The RHS Chelsea Flower Show is the highlight of the gardening calendar and showcases the very best in horticultural talent.

Think of it as the Glastonbury of gardening with tickets selling fast.

Tickets are already on sale for this year’s event so here’s what you need to know about attending the 2020 show.

When is the Chelsea Flower Show 2020?

The RHS Chelsea Flower show runs from Tuesday 19 May 2020 until Saturday 23 May 2020.

On Tuesday and Wednesday the show is open to RHS members only and open to members and non-members on Thursday, Friday and Saturday.

DANIEL LEAL-OLIVASGetty Images

Opening times

The show is open from 8am until 8pm Tuesday to Friday and is open from 8am until 5.30pm on Saturday.

On Friday 22 May Chelsea Late takes place. This allows visitors who have purchased a Chelsea Flower Show Late ticket access to the show from 5.30pm. They will then be able to stay after the show has closed at 8pm where there will be music, workshops and demonstrations.

Where is it?

The Chelsea Flower Show takes place in the grounds of the Royal Hospital Chelsea. Nearest tube stops are Sloane Square which is approximately 10 minutes walk from the showground.

How much does it cost?

Tickets prices range from £31.75 to £92.75 and vary depending on membership.

How can I get tickets?

Tickets are on sale now and are available to buy via the RHS website.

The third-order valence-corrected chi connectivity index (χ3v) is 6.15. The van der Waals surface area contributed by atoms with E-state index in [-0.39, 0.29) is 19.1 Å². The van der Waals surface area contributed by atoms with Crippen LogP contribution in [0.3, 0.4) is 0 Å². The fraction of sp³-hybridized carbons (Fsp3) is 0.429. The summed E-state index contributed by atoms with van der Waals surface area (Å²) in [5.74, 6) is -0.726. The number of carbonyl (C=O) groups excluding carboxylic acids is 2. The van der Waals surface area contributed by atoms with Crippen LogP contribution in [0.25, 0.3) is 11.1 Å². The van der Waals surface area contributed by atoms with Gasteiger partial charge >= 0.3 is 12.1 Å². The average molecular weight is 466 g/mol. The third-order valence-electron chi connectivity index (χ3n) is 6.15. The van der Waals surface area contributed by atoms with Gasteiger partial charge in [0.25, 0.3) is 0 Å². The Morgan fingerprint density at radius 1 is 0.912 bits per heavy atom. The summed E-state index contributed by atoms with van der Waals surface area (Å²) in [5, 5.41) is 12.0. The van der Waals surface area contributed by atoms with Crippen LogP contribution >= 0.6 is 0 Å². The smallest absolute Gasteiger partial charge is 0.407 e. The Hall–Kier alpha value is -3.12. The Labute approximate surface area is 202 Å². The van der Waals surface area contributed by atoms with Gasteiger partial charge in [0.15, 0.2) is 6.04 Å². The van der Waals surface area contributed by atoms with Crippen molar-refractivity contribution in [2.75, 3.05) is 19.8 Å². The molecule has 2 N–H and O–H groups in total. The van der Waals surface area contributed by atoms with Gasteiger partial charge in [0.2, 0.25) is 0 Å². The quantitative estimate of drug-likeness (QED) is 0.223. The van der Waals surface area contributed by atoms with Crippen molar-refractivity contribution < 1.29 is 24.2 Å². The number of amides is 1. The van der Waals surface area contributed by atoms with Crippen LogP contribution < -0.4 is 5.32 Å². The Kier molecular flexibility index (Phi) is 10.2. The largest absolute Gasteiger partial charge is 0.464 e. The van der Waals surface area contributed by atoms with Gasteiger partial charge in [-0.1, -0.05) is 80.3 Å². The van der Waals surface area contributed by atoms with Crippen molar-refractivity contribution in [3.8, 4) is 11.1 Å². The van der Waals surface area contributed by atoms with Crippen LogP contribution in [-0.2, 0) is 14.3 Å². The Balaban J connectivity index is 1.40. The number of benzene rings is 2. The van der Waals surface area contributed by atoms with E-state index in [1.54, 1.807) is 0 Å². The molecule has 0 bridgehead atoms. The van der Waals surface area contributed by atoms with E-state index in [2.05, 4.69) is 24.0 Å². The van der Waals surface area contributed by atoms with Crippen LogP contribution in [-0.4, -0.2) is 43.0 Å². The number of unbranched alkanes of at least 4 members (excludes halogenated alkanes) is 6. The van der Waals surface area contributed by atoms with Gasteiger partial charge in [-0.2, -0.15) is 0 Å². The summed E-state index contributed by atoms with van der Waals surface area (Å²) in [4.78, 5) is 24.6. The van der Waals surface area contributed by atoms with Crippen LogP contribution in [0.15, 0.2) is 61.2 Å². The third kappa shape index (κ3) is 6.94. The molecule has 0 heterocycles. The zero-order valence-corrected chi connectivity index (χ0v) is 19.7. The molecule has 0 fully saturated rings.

What can I see there?

The show is divided up into sections including the Show Gardens, the Artisan Gardens which showcase modest-sized gardens using special materials and the Urban Gardens, a category which focuses on smaller spaces.

Garden designer James Basson won Best in Show at the 2017 Chelsea Flower Show Jack TaylorGetty Images

The Show Gardens

Last year’s winner of the best show garden was The M&G garden, designed by Andy Sturgeon.

The 2020 garden for M&G will be designed by Hugo Bugg and Charlotte Harris and will be a communal residential garden focussing on the challenges of creating green spaces in the middle of growing cities.

With sustainability a key issue at next year’s flower show, The M&G garden will feature repurposed materials and plants that can survive climate difficulties.

The M&G garden designed by Charlotte Harris and Hugo Bugg Christian Tate

Joining the M&G garden on Main Parade for the first time are designers Peter Chmiel and Chin Yung Chen who will create the Guangzhou China: Guangzhou Garden.

The pair will plant a ‘city garden of the future’ featuring a woodland dell, pond and bamboo structures for humans and wildlife.

The Guangzhou China: Guangzhou Garden Peter Chmiel and Chin-Jung Chen

Facebook, who won a gold medal in 2019 in the Space To Grow category, will be joining the Show Garden category in 2020.

Designed by Joe Perkins (who also designed Facebook’s 2019 garden), and called Growing The Future, the garden will be inspired by the British countryside and feature a meadow and highlight the way trees can combat climate change and increase biodiversity.

The Facebook Garden: Growing the Future designed by Joe Perkins I-echo visualisation

Welcome to Yorkshire, who have been part of the show for a decade, has confirmed they will not be taking part in 2020.

Jack TaylorGetty Images

The Artisan Gardens

The Artisan Gardens are smaller than the Main Avenue show gardens.

Last year, the Green Switch Garden by Kazuyuki Ishihara, a Japanese-style structure, won the Gold medal.

The Green Switch Garden deigned by Kazuyuki Ishihara Tim Sandall